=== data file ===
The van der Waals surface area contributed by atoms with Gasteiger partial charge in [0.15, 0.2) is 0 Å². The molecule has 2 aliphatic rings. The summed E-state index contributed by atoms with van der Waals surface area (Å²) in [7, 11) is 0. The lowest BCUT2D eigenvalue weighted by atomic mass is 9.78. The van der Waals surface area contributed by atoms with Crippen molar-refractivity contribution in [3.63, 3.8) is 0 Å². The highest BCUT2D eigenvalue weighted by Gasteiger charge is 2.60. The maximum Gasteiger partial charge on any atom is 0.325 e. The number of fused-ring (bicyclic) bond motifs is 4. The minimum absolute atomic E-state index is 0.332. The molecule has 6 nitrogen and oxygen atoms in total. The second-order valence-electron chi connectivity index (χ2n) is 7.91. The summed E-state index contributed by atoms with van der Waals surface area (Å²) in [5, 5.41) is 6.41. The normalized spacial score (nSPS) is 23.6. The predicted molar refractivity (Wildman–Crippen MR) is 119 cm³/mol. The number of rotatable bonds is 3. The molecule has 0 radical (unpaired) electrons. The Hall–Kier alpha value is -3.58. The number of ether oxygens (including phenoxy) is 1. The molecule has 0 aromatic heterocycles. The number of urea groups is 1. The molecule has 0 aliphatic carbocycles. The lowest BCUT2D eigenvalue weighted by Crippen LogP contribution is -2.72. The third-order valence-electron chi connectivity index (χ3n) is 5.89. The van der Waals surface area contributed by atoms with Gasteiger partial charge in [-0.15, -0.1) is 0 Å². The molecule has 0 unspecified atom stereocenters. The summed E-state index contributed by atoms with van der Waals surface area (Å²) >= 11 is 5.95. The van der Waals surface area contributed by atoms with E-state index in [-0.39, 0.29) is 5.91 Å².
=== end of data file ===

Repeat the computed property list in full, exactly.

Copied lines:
The van der Waals surface area contributed by atoms with Gasteiger partial charge in [0.15, 0.2) is 0 Å². The molecule has 2 aliphatic rings. The summed E-state index contributed by atoms with van der Waals surface area (Å²) in [7, 11) is 0. The lowest BCUT2D eigenvalue weighted by atomic mass is 9.78. The van der Waals surface area contributed by atoms with Crippen molar-refractivity contribution in [3.63, 3.8) is 0 Å². The highest BCUT2D eigenvalue weighted by Gasteiger charge is 2.60. The maximum Gasteiger partial charge on any atom is 0.325 e. The number of fused-ring (bicyclic) bond motifs is 4. The minimum absolute atomic E-state index is 0.332. The molecule has 6 nitrogen and oxygen atoms in total. The second-order valence-electron chi connectivity index (χ2n) is 7.91. The summed E-state index contributed by atoms with van der Waals surface area (Å²) in [5, 5.41) is 6.41. The normalized spacial score (nSPS) is 23.6. The predicted molar refractivity (Wildman–Crippen MR) is 119 cm³/mol. The number of rotatable bonds is 3. The molecule has 0 radical (unpaired) electrons. The Hall–Kier alpha value is -3.58. The number of ether oxygens (including phenoxy) is 1. The molecule has 0 aromatic heterocycles. The number of urea groups is 1. The molecule has 0 aliphatic carbocycles. The lowest BCUT2D eigenvalue weighted by Crippen LogP contribution is -2.72. The third-order valence-electron chi connectivity index (χ3n) is 5.89. The van der Waals surface area contributed by atoms with Gasteiger partial charge in [-0.15, -0.1) is 0 Å². The molecule has 0 unspecified atom stereocenters. The summed E-state index contributed by atoms with van der Waals surface area (Å²) >= 11 is 5.95. The van der Waals surface area contributed by atoms with E-state index in [-0.39, 0.29) is 5.91 Å².